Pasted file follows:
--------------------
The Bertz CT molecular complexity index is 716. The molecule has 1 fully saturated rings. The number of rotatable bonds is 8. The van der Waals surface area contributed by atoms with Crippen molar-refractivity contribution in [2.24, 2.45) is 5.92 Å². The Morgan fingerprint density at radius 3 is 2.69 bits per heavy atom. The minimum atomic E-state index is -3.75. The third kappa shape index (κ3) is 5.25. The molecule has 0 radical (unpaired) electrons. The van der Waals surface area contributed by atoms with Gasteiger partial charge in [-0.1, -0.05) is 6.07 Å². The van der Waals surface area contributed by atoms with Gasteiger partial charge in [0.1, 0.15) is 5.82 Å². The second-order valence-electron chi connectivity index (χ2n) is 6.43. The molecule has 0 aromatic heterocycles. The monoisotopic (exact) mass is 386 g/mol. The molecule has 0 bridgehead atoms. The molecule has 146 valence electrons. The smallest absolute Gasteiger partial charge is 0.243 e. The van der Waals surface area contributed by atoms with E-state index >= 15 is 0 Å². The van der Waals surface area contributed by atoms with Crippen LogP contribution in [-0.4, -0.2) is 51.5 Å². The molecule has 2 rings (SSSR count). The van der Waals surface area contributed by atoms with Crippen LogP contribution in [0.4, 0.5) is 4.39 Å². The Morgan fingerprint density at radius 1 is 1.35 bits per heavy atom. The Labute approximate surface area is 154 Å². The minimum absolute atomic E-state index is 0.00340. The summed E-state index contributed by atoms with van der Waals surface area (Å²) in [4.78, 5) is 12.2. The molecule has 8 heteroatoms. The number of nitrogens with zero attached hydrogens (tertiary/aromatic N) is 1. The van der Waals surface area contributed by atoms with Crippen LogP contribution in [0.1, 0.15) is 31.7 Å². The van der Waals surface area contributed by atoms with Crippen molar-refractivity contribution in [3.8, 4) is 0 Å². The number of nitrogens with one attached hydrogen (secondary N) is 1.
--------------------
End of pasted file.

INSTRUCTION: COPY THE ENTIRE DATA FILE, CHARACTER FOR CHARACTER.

The Bertz CT molecular complexity index is 716. The molecule has 1 fully saturated rings. The number of rotatable bonds is 8. The van der Waals surface area contributed by atoms with Crippen molar-refractivity contribution in [2.24, 2.45) is 5.92 Å². The Morgan fingerprint density at radius 3 is 2.69 bits per heavy atom. The minimum atomic E-state index is -3.75. The third kappa shape index (κ3) is 5.25. The molecule has 0 radical (unpaired) electrons. The van der Waals surface area contributed by atoms with Gasteiger partial charge in [-0.1, -0.05) is 6.07 Å². The van der Waals surface area contributed by atoms with Gasteiger partial charge in [0.1, 0.15) is 5.82 Å². The second-order valence-electron chi connectivity index (χ2n) is 6.43. The molecule has 0 aromatic heterocycles. The monoisotopic (exact) mass is 386 g/mol. The molecule has 0 bridgehead atoms. The molecule has 146 valence electrons. The smallest absolute Gasteiger partial charge is 0.243 e. The van der Waals surface area contributed by atoms with E-state index >= 15 is 0 Å². The van der Waals surface area contributed by atoms with Crippen LogP contribution in [-0.4, -0.2) is 51.5 Å². The molecule has 2 rings (SSSR count). The van der Waals surface area contributed by atoms with Crippen LogP contribution in [0.4, 0.5) is 4.39 Å². The Morgan fingerprint density at radius 1 is 1.35 bits per heavy atom. The Labute approximate surface area is 154 Å². The minimum absolute atomic E-state index is 0.00340. The summed E-state index contributed by atoms with van der Waals surface area (Å²) in [4.78, 5) is 12.2. The molecule has 8 heteroatoms. The number of nitrogens with zero attached hydrogens (tertiary/aromatic N) is 1. The van der Waals surface area contributed by atoms with Crippen LogP contribution in [0.1, 0.15) is 31.7 Å². The van der Waals surface area contributed by atoms with Crippen molar-refractivity contribution in [3.8, 4) is 0 Å². The number of nitrogens with one attached hydrogen (secondary N) is 1.